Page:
Last week, just a short time after publishing my blog post on Impostor Syndrome, I received a comment that read something to the effect of, “Cool it with the narcissism.”
Had the comment come from anyone other than someone who knows me, I wouldn’t have been shocked. After decades of chronicling my life online, I’ve come to expect a few trolls here and there. But, like I said, this was from someone I knew - someone who has long been an advocate and cheerleader.
I reached out to her right away to ask for an explanation - not as a matter of provoking an argument, but because I was genuinely confused… Had my sarcasm gone too far? Had she taken exception to my declaration of having a really fucking fabulous hair color (because it is)? Or did she genuinely think that the act of claiming confidence in one’s abilities and strengths was narcissistic?
If my sarcasm or fabulous hair color offended her… well, that was a matter of preference and, ultimately, no big deal. But the last? I felt it really important to step up and defend my position that we - particularly women - should be able to claim confidence in our greatness without shame.
In the end we had a very civil, adult conversation where she admitted to having had an off night and being in a funky frame of mind when reading/commenting. She apologized and asked me to remove the comment.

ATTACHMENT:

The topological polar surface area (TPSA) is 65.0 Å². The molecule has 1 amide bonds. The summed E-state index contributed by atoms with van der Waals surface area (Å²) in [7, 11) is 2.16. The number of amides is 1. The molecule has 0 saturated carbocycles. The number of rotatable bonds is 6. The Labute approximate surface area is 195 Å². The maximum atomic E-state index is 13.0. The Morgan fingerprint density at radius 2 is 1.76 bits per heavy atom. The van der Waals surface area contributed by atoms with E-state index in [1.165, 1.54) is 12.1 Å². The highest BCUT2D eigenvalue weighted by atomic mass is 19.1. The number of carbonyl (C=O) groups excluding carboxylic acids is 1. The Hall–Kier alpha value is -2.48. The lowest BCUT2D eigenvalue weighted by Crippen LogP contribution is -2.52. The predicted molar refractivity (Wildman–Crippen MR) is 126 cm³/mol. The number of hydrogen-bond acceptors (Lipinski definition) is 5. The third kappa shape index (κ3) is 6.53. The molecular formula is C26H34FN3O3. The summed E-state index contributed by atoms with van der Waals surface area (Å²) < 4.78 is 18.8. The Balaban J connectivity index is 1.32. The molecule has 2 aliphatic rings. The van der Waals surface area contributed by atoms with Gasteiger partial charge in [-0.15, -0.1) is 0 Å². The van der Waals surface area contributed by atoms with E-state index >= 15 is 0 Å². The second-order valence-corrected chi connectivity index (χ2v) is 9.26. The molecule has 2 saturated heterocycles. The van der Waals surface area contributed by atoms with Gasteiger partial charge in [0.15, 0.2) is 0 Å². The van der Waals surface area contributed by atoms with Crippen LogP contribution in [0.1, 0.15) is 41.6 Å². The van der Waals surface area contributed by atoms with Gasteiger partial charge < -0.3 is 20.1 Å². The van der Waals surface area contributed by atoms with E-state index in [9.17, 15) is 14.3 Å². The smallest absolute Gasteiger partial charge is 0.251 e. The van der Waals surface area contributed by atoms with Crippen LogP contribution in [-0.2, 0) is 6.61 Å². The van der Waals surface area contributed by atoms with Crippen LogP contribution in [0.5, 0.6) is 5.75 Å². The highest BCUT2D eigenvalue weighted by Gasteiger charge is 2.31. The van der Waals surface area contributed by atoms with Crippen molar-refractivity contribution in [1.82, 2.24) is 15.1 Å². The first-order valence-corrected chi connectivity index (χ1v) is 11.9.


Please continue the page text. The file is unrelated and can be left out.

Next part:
And I get it - we’ve all been there. We’ve all done something in the heat of the moment that didn’t necessarily align with our best, true selves. Many of us, however, go down the rabbit hole by insisting on defending our missteps rather than admitting that we are humans who, at times, make mistakes. But not her - she stepped up like a fucking rock star and owned her humanness.
I am so grateful for this experience. Both for the lesson she taught me in her response and for the opportunity the universe offered up to defend my beliefs. In a lifetime past this interaction would have gone in a very different direction. I would have either unfriended her immediately and badmouthed her to every mutual friend we had or I would have not confronted it at all and let the animosity fester.
But not this time… this time I got it right and acted like one of those adults I read all about. And, you guys, come to find out this adulting thing doesn’t always suck. I mean, the paying bills and having to wear pants thing all the time? That sucks. But this having conversations instead of not having conversations that need to be had thing? It’s as damn near spectacular as my hair color.